This is the best-in-class laptop stand for digital nomads. The Roost is lightweight, sturdy, fits almost any laptop, and folds up to easily fit in your bag. These were so popular that they sold out for a while, but Roost just launched a Kickstarter Campaign for a new version of the stand, and have already raised over $100,000.
The StandStand is a portable standing desks made out of birch or bamboo. They range in height from 9 to 14 inches, and weigh only around 2 pounds. If you’re looking for a standing desk that you can take on the go, look no further.
When using a stand to raise your laptop to eye-level, an external keyboard really becomes necessary. The Goldtouch Go!2 is a portable keyboard which is great for travel, as it actually folds in on itself for compact storage. Goldtouch also makes a wireless version of this keyboard, but many reviews complain that the Bluetooth connection is unreliable, so we recommend going for the wired version. This keyboard runs around $90 on Amazon.
One thing that can cause RSI in the wrist of your dominant hand is repeated movements of the mouse. A solution for this is to buy a mouse with a trackball, which decreases the need to move your arm and wrist into awkward positions. Logitech has a number of great products in this space, and we recommend their M570 Wireless Trackball Mouse.
One change that many people find effective in alleviating and preventing RSI symptoms is switching from the QWERTY to Dvorak keyboard layout. The Dvorak is an alternative keyboard layout, patented by Dr. August Dvorak in 1936, that is designed to minimize the distance traveled by your fingers when typing, and to place the most commonly used letters under the domain of your strongest fingers. It has many proponents, including Matt Mullengweg (creator of WordPress), and has been shown to reduce the your fingers’ travel distance by 40 to 45 percent. For a programmer, that 40 to 45 percent adds up over the months and years, and while it typically takes two to three weeks to become fully functional switching to a new layout, many developers may find it worth it.
The above are all accessories you can buy to soup-up your portable workspace, but there are other things you can do to stay healthy. Participating regularly in physical activity, such as yoga, abdominal workouts, or a stretching routine, goes a long way towards keeping you strong and preventing chronic pain.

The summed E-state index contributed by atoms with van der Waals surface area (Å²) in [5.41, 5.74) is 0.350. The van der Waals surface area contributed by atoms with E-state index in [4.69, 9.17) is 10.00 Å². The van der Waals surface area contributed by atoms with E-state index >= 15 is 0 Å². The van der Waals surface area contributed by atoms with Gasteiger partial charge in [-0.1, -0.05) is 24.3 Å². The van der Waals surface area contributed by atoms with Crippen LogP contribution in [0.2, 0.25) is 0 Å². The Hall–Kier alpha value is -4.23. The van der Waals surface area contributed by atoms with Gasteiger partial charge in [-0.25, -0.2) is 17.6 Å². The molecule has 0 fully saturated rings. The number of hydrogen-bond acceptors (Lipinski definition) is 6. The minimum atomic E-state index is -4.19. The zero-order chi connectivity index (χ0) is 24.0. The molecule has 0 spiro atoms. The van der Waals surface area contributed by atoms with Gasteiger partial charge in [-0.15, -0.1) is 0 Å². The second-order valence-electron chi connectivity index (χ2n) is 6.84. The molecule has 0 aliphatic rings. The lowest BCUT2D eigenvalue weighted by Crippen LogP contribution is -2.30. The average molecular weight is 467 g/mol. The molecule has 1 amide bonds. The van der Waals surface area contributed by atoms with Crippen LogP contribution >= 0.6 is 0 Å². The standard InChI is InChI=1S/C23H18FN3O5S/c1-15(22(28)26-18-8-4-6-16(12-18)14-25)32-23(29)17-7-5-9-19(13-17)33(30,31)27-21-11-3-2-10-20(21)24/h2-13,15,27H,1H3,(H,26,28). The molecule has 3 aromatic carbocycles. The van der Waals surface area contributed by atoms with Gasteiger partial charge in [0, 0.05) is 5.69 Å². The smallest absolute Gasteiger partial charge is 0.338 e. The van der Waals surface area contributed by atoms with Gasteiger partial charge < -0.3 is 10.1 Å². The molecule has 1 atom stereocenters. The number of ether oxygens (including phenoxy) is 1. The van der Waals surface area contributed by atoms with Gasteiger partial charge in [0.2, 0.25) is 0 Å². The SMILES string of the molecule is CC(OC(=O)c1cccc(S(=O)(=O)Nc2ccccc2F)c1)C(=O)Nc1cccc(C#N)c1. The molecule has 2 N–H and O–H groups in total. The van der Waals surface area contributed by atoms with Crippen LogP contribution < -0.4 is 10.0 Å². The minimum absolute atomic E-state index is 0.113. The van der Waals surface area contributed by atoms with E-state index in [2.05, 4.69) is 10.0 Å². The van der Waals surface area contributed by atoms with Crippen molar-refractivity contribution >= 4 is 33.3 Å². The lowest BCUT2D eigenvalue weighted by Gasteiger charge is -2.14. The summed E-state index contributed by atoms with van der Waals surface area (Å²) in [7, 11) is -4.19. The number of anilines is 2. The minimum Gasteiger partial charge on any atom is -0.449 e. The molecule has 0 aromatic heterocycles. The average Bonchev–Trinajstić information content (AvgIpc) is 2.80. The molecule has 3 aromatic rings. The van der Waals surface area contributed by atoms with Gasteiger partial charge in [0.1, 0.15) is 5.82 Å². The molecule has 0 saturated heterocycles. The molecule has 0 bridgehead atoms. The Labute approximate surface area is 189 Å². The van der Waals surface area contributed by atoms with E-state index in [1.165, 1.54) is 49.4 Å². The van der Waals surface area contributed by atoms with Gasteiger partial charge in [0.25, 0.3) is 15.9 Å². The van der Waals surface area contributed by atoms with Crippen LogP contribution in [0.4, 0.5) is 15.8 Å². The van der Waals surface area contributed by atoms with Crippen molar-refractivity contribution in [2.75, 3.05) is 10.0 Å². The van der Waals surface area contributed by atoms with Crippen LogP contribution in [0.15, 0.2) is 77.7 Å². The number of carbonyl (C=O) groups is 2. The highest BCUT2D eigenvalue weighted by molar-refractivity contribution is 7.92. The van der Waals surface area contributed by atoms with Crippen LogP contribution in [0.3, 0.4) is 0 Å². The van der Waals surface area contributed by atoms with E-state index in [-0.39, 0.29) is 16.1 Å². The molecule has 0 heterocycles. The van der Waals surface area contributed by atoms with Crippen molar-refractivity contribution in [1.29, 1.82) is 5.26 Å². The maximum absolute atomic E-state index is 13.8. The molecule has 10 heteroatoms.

And, even if you do have a regular exercise schedule, consider building a routine of taking breaks from work every 30 to 60 minutes. Prolonged periods of sitting in front of a computer may lead to musculoskeletal disorders, eye strain, and obesity-related illnesses like diabetes and heart disease. Getting up and walking around every hour or so will keep your body going for years.
While the above should give you some options to stay healthy on the road, I think we need to see increased awareness of this issue, and more products on the market to help people stay healthy.
It would fantastic if you could show up to a cafe, coworking space, or hotel and find a chair with proper back support, an external keyboard, an external mouse, and a laptop stand. In essence, a nomad could drop in on a location with just their laptop, and immediately have a fully ergonomic workstation at their disposal.
While that future is far off, there are some great companies, like the Hubud coworking space in Bali (previously Hacker Paradise’s home base for a month), which are creating healthy workspaces. One of the best parts of working out of their space was the abundance of desks for standing work, and the laptop stands readily available for anyone to use.
There is also an increasing number of products out there that are made by nomads for nomads, such as the Shido Standing Desk and the Stood Laptop Stand. I think as we see more and more people take to the road, we’ll see an increasing number of companies innovating in this space, as well as people creating products that scratch their own itch.
And that’s a good thing, because working while traveling is awesome, and so is being healthy.